In my last post, I criticized Jared Diamond’s theory about continent orientation and cultural evolution. This theory posits that people, and hence ideas, are likelier to circulate along an east-west axis than along a north-south one. This is because people tend to move about in environments that have similar climates and ecosystems. Eurasia has thus reaped the benefits of having a belt of societies—stretching from Spain to Japan—that can borrow new ideas from each other with relative ease.
This is not the case with sub-Saharan Africa, which is oriented north-south. It has a much more limited pool of ideas to draw upon. Diamond argues that this is one big reason why sub-Saharan Africans failed to develop beyond the stage of simple agricultural societies.
But what about the Americas? Aren’t they even more north-south oriented? How, then, did advanced civilizations develop in Mesoamerica and the Andes? And why did they develop even faster than ancient civilizations in Eurasia?
These were the questions I raised in my last post. Here, I’ll argue that this fast pace of cultural evolution was not limited to Mesoamerica and the Andes.
Take the transition from hunting and gathering to agriculture. Around 100 BC, agriculture was still confined to the American southwest. The rest of the present-day United States was home to nomadic hunter-gatherers. By 800 AD, agriculture had spread throughout most of the central and eastern U.S. and into southern Ontario. By 1000, the Mississippi valley had urban centers that were each built around a central plaza with earthen temple mounds. These developments were accompanied by a suite of cultural innovations: skilled metalworking; food storage in pits and cribs; timber palisades and bastions; and formation of intertribal confederacies.
This pace of change was, if anything, faster than comparable change elsewhere in the world. There is little evidence that the availability of new ideas was a significant brake on cultural evolution in the Americas—at least no more so than in Eurasia, where new ideas were supposedly more available. Agriculture, for instance, took more than five thousand years to spread from the Middle East to northern Europe.
Indeed, there is evidence of ancestral Amerindians having access to useful ideas that they nonetheless chose not to use. The wheel, for instance, was known to the Aztecs, who used it for toys. But they never used it for anything else.
Another example is copper working. This metal had been worked in eastern North America since at least 5,000 BC, and the resulting artifacts were “far larger and better shaped than any known native copper objects from the Middle East” (Smith, 1968, p. 242). Yet there was never any melting, smelting, casting, or alloying of copper. In particular, there was no attempt to harden copper by combining it with tin, lead, antimony, or arsenic, although such elements were available in the Americas. Such possibilities were there for the taking, but there was apparently little interest in doing so.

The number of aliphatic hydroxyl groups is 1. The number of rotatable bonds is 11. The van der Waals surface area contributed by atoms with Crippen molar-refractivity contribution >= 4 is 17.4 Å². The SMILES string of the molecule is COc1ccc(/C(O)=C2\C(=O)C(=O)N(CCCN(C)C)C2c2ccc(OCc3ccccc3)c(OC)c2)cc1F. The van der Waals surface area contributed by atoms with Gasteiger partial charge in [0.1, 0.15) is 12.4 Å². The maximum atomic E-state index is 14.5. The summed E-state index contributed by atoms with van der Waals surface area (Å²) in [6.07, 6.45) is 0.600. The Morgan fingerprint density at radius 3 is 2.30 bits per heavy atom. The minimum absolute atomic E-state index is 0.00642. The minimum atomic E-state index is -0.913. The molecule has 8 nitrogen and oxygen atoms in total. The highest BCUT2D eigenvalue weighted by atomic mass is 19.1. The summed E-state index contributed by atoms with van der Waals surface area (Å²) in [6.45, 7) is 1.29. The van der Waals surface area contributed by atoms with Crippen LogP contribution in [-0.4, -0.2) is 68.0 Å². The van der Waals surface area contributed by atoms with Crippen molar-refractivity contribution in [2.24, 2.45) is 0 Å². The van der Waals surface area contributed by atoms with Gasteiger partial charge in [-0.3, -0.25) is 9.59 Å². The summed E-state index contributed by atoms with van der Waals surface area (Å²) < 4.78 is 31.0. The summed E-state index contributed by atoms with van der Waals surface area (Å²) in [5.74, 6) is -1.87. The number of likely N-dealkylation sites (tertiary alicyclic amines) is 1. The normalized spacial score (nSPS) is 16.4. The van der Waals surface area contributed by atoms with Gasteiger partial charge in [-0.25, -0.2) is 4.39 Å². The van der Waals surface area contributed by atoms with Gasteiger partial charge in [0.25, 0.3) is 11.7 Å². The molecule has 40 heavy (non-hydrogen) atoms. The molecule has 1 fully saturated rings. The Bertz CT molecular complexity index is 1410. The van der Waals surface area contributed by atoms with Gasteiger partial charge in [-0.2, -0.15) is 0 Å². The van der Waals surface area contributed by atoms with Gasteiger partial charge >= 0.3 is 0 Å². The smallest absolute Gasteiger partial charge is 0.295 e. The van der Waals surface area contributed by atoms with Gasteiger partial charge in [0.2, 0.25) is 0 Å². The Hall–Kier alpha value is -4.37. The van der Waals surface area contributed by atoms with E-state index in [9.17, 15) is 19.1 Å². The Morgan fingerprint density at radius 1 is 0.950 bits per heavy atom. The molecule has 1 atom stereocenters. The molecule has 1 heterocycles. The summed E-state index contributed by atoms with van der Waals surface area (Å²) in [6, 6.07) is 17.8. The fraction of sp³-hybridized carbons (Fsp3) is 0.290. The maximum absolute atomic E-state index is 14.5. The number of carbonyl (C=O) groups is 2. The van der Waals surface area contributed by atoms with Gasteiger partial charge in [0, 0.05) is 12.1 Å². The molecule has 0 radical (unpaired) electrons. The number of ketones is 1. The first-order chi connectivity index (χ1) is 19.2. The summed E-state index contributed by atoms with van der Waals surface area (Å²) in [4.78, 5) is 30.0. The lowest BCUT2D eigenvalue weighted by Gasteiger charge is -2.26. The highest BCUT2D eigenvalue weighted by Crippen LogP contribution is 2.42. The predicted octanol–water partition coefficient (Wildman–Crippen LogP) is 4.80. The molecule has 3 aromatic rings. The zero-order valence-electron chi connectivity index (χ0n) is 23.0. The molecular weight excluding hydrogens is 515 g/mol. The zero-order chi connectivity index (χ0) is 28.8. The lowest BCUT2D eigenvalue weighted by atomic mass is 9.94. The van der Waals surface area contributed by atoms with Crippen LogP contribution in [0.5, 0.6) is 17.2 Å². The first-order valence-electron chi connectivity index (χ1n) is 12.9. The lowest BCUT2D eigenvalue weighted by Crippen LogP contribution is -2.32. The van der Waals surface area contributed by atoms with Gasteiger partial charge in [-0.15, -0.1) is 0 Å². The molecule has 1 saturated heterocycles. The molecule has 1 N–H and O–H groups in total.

As Ehrhardt (2009) comments, “It is provocative and useful to think about why North American metal working technology did not follow the same developmental paths documented for other New World metal working industries.”
One factor may have been the overwhelming use of copper for status or ritual purposes, i.e., ornamentation that did not require hard metals (Ehrhardt, 2009). While such purposes certainly prevailed in Old World civilizations, the latter also used metalworking to make functional objects like kitchenware and tableware. Perhaps New World civilizations suffered not from a lack of ideas but rather from limits on the use of ideas. Mental innovation was subordinated to the interests of the ruling caste. The needs of ordinary folk came a distant second.
Thus, the availability of new ideas is not the main brake on cultural evolution. What matters more is the perceived usefulness of those ideas, and the people who decide which ones are useful and which are not.
Why did cultural evolution follow a more fruitful path in the Americas than in sub-Saharan Africa? The latter had more opportunities for east-west exchange, being next to Eurasia and its cultural innovations. According to Diamond’s theory, cultural evolution should have been faster in sub-Saharan Africa than in the Americas. Yet the reverse happened.
How come? The main reason was that Amerindian men and women had to plan over a predictable yearly cycle. The men also had to provide for their mates and children, especially in winter—an obligation that not only integrated father, mother, and children into a single unit of family production but also freed the mother to specialize in other tasks, like garment making, food processing, and home building.
These factors pre-adapted Amerindians for later cultural evolution. The “family workshop” of nomadic hunter-gatherers became a model for the economic and political structures of sedentary farmers.
Diamond, J. (1997). Guns, Germs and Steel: The Fates of Human Societies, New York: W.W. Norton.
Ehrhardt, K.L. (2009). Copper Working Technologies, Contexts of Use, and Social Complexity in the Eastern Woodlands of Native North America, Journal of World Prehistory, 22, 213-235.
Smith, C. S. (1968). Metallographic study of early artifacts made from native copper (pp. 237–252). Warsaw: Actes du XIe Congrès International d’Histoire des Sciences VI.